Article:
As the county seat of Custer County, Arapaho is situated on U.S. Highway 183, five miles north of Interstate Highway 40. Named for the Arapaho tribe, the town came into existence on April 19, 1892, the day of the Cheyenne-Arapaho land opening. The word Arapaho means "blue sky men" or "blue cloud men." Prior to the opening, a federal government survey platted the town, and a post office was established on March 23, 1892. The survey was accomplished in the fall 1891, and Arapaho was designated as the county seat of G County (which became Custer County in 1896). On the day of the opening four hundred participants staked town lots, and a tent city was born. Ten days after the opening Frank Fillmore and William C. Seaman printed the first issue of the Arapahoe Arrow newspaper in a tent. Renamed the Arapahoe Bee on December 31, 1892, the newspaper continued in publication until January 30, 1953. The community's first church, Methodist, was organized on April 29, 1892. Settlers soon established Christian and Congregational churches. By 1894 Arapaho had a wood-frame courthouse, a school, a brick plant, a blacksmith shop, and a wagonyard.
Arapaho developed as a trade center for the surrounding agricultural area, where wheat and alfalfa were grown and livestock were raised. The Blackwell, Enid and Southwestern Railroad (later the St. Louis and San Francisco Railway) and the Kansas City, Mexico and Orient (later the Atchison, Topeka and Santa Fe Railway) built in 1901 1903 and 1906, respectively, connected the town with outside markets. Because Arapaho was midway between El Reno and Cheyenne, it was a stopping point for travelers and freighters. The Coleman and Commercial hotels and two restaurants served itinerants. In 1909 Arapaho had a broom maker, a light and heating plant, a general store, a furniture store, and a meat market. By 1918 the Arapaho Mill and Elevator Company was in operation. In the 1940s Arapaho had one cotton gin, a weekly newspaper (the Arapahoe Bee), a municipal library, a bank, a school, and two churches.
The library, opened in May 1904, filled the literary and social needs of the community. Rev. L. L. Legters, minister of the Reformed Church of Arapaho, was instrumental in establishing the facility. He garnered a one-thousand-dollar donation from philanthropist Frances P. Fernald, whom he had met while attending a theological seminary in the East. She also gave four hundred dollars for purchasing books. Legters's brother-in-law donated the first forty tomes to the fledgling library. Fernald and others in New York and New Jersey soon sent works to the library that bore her name.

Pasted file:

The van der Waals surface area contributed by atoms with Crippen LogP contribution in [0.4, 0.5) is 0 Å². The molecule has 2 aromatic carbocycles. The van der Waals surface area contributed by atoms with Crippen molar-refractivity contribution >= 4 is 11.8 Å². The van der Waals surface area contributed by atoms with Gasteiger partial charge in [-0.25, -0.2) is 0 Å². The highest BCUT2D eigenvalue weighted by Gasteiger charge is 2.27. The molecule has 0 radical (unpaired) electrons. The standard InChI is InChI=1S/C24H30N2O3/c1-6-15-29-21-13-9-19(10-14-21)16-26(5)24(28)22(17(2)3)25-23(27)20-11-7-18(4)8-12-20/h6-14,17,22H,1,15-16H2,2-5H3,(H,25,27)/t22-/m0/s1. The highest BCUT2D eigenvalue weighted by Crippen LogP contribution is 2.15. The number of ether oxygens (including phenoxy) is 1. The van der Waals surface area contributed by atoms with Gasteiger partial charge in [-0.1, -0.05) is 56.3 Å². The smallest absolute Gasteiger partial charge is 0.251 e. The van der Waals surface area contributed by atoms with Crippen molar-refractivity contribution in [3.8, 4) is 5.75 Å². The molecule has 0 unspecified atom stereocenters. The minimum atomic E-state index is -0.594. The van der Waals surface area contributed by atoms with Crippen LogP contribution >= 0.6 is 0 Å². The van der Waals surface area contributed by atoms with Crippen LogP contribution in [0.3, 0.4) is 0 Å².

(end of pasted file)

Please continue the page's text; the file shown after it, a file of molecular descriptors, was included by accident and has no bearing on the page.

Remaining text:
On March 2, 1905, the territorial legislature approved Council Bill Number 80, which legalized Arapaho's incorporation. On several occasions residents fought to retain the county seat. They competed against Clinton and Custer City during elections held in 1908, 1909, and 1921. Clinton, the strongest competitor, eventually conceded that the government offices should remain in Arapaho. Fire destroyed the first courthouse in 1896. Consequently, county business was handled in various buildings and in the Coleman Hotel until the Public Works Administration (PWA) completed a new courthouse in 1935. Oklahoma City architect Forrest Butler designed the building, and Sam S. Laughlin of Oklahoma City was the contractor. The two-story building cost approximately $100,000 dollars to erect. Expansion of the courthouse and renovation of the jail was completed in May 1985, at a cost of $3.7 million.
In 1900 Arapaho's population stood at 253. It climbed dramatically to 610 at 1907 statehood and to 713 in 1910, declined to 326 in 1920, and rebounded to 414 in 1930. The federal census reported 401 in 1940, 311 in 1950, 351 in 1960, and 531 in 1970. The number peaked at 851 in 1980, only to decline to 748 in 2000. At the turn of the twenty-first century Arapaho citizens supported the Arapaho Elementary and Arapaho High schools, where 202 and 79 students were enrolled, respectively. Industries that provided the highest percentage of employment were educational, health and social services, and public administration. Oklahoma Gov. Leon C. Phillips hailed from Arapaho.
BIBLIOGRAPHY: "Arapaho," Vertical File, Research Division, Oklahoma Historical Society, Oklahoma City. Trail of 100 Years: Arapaho, Oklahoma, 1892-1992 (Arapaho, Okla.: [The Committee, 1992]). Profiles of America, Vol. 2 (2d ed.; Millerton, N.Y.: Grey House Publishing, 2003).
Linda D. Wilson
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